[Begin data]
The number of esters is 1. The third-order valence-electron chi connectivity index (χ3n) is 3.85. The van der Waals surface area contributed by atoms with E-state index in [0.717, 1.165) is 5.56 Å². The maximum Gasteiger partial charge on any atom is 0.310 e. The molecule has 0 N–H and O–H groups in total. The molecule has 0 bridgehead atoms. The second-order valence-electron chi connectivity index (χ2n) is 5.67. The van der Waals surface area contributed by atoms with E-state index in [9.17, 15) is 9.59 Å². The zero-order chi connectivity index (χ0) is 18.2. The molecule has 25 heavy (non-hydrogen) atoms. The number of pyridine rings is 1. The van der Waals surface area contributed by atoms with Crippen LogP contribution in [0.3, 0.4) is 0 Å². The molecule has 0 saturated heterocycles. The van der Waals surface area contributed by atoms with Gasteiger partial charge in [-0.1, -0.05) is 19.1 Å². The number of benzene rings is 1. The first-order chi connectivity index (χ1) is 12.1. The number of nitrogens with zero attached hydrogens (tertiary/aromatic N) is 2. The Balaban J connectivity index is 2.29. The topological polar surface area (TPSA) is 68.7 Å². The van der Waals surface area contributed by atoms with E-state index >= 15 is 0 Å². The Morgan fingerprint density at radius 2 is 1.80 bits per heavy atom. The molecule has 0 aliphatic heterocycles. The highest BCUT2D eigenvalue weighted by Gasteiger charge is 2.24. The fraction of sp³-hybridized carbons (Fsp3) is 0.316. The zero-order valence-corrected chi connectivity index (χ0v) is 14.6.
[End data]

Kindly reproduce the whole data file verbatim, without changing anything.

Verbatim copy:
The number of esters is 1. The third-order valence-electron chi connectivity index (χ3n) is 3.85. The van der Waals surface area contributed by atoms with E-state index in [0.717, 1.165) is 5.56 Å². The maximum Gasteiger partial charge on any atom is 0.310 e. The molecule has 0 N–H and O–H groups in total. The molecule has 0 bridgehead atoms. The second-order valence-electron chi connectivity index (χ2n) is 5.67. The van der Waals surface area contributed by atoms with E-state index in [9.17, 15) is 9.59 Å². The zero-order chi connectivity index (χ0) is 18.2. The molecule has 25 heavy (non-hydrogen) atoms. The number of pyridine rings is 1. The van der Waals surface area contributed by atoms with Crippen LogP contribution in [0.3, 0.4) is 0 Å². The molecule has 0 saturated heterocycles. The van der Waals surface area contributed by atoms with Gasteiger partial charge in [-0.1, -0.05) is 19.1 Å². The number of benzene rings is 1. The first-order chi connectivity index (χ1) is 12.1. The number of nitrogens with zero attached hydrogens (tertiary/aromatic N) is 2. The Balaban J connectivity index is 2.29. The topological polar surface area (TPSA) is 68.7 Å². The van der Waals surface area contributed by atoms with E-state index >= 15 is 0 Å². The Morgan fingerprint density at radius 2 is 1.80 bits per heavy atom. The molecule has 0 aliphatic heterocycles. The highest BCUT2D eigenvalue weighted by Gasteiger charge is 2.24. The fraction of sp³-hybridized carbons (Fsp3) is 0.316. The zero-order valence-corrected chi connectivity index (χ0v) is 14.6.